Report Date


Case Against

Betsi Cadwaladr University Health Board


Clinical treatment in hospital

Case Reference Number



Upheld in whole or in part

Ms A, an advocate acting on behalf of Mrs B, complained about the care and treatment provided to Mrs B’s late husband, Mr B, by Betsi Cadwaladr University Health Board. She specifically questioned whether clinical information provided to the Radiology Department in advance of a computerised tomography scan (“CT scan” – the use of X-rays and a computer to create an image of the inside of the body) was sufficiently detailed and whether the failure to identify a stomach ulcer via a CT scan in July 2021 impacted on Mr B’s prognosis. She questioned whether the actions taken post diagnosis regarding the exploration of treatment options were appropriate, and specifically whether the referrals, further investigations and multi-disciplinary team meetings were made, undertaken and held in an appropriate timeframe. She questioned whether Mr B should have been given treatment (palliative or other) between his diagnosis and death and whether communication regarding Mr B’s diagnosis, treatment options and prognosis was appropriate. Finally, she questioned whether the Health Board responded appropriately to concerns raised under the Putting Things Rights guidance.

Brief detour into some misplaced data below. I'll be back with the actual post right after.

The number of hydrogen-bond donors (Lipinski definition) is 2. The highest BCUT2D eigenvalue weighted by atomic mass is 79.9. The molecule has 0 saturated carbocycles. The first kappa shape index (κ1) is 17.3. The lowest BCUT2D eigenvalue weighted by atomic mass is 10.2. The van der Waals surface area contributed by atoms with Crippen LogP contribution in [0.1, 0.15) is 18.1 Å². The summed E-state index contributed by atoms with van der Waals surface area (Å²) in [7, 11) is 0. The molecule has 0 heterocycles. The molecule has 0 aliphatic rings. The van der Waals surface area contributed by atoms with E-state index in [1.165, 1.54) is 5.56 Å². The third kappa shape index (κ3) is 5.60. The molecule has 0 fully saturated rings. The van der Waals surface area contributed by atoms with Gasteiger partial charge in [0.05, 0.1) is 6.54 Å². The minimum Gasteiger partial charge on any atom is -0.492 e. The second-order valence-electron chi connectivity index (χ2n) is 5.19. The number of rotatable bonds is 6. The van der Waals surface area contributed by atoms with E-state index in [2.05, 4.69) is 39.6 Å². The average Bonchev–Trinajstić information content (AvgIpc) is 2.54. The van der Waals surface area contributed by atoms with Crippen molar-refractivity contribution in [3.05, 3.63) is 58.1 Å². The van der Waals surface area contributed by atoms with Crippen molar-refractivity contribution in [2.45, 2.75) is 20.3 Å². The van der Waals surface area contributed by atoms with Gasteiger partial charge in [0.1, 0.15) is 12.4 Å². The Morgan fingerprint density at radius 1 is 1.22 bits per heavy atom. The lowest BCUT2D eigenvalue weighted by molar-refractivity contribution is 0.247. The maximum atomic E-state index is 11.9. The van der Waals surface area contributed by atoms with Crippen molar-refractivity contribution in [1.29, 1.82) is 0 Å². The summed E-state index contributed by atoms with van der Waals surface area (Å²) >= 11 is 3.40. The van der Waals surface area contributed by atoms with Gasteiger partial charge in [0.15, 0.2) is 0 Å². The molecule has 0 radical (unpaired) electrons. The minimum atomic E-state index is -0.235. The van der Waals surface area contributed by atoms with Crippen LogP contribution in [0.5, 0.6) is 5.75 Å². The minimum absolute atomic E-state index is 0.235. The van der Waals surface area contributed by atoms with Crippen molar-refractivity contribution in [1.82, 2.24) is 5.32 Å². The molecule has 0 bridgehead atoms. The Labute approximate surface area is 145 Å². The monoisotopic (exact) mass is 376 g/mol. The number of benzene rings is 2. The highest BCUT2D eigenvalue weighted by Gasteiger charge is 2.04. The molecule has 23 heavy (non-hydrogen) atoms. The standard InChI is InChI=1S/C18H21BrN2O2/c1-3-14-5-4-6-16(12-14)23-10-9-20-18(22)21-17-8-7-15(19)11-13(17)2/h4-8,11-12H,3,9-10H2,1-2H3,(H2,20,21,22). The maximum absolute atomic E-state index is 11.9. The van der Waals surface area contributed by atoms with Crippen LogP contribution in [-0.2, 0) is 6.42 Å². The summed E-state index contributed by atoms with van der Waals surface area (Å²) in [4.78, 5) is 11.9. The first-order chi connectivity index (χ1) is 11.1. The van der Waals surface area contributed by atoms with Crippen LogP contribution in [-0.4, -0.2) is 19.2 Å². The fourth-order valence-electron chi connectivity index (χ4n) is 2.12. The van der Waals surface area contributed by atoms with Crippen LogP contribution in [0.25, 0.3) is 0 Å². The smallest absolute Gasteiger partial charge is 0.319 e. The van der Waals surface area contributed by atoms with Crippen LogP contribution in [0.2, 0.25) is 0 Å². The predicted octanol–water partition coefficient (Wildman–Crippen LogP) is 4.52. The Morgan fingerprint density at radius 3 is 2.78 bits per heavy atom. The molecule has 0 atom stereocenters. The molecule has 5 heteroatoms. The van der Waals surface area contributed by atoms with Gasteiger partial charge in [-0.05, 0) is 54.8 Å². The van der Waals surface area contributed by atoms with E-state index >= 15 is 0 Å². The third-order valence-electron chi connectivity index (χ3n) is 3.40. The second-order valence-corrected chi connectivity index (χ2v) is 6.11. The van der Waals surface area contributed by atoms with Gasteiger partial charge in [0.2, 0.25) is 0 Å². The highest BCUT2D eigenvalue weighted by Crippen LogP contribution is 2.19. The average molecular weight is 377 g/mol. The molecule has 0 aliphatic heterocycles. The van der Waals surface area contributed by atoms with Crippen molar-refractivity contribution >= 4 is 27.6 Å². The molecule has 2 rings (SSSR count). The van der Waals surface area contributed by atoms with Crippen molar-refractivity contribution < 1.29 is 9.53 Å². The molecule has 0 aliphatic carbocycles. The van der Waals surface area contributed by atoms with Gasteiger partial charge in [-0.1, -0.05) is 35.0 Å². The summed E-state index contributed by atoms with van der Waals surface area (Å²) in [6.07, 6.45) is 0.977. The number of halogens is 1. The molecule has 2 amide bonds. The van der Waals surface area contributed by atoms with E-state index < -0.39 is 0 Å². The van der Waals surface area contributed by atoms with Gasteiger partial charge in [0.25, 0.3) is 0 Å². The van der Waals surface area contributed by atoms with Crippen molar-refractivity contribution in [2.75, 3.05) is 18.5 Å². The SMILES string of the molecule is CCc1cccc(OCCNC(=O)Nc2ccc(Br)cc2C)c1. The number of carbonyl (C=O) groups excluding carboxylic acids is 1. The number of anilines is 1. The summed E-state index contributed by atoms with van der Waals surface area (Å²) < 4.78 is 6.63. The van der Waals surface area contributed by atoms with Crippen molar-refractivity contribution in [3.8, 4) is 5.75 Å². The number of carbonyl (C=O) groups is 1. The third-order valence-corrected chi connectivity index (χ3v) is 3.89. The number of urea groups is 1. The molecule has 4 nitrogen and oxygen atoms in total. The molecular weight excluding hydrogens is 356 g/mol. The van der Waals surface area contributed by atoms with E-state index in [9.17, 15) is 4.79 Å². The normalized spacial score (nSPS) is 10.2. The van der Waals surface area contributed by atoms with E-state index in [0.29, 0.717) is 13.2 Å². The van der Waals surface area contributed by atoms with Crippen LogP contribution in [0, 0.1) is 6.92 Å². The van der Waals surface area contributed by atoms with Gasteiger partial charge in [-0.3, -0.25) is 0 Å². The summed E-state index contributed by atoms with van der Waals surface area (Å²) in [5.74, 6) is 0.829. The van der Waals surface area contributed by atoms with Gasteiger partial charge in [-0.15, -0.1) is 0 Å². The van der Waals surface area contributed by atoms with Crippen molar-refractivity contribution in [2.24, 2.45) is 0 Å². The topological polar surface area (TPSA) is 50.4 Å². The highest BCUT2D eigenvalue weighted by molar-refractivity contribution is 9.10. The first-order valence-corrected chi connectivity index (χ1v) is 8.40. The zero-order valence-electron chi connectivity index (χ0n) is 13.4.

The investigation found that the information sent to the Radiology Department for the initial CT scan was reasonable and this complaint was not upheld. While it was determined that Mr B’s death was unavoidable, it was found that earlier diagnosis could have been possible, which would have allowed Mr B the opportunity for treatment and may have extended his life by a short period. This complaint was upheld to this extent. The investigation also found that appropriate referrals and investigations were undertaken in a reasonable timeframe. There was a delay identified in the initial diagnostic pathway and this complaint was upheld to this extent. Mr B was offered reasonable treatment following his diagnosis, which he declined. Communication about his diagnosis, treatment and prognosis was also reasonable. These complaints were not upheld. Finally, the complaint handling by the Health Board was found to be delayed and confused. This complaint was upheld.

The Health Board agreed to apologise to Mrs B for the failings identified and make a financial redress payment to her of £1,200. It also agreed to share the report with relevant clinicians, consider developing guidelines for the investigation of patients referred with suspected cancer on the basis of non-specific symptoms at a relevant clinical governance meeting and review its complaint handling of the case to identify lessons that could be learned.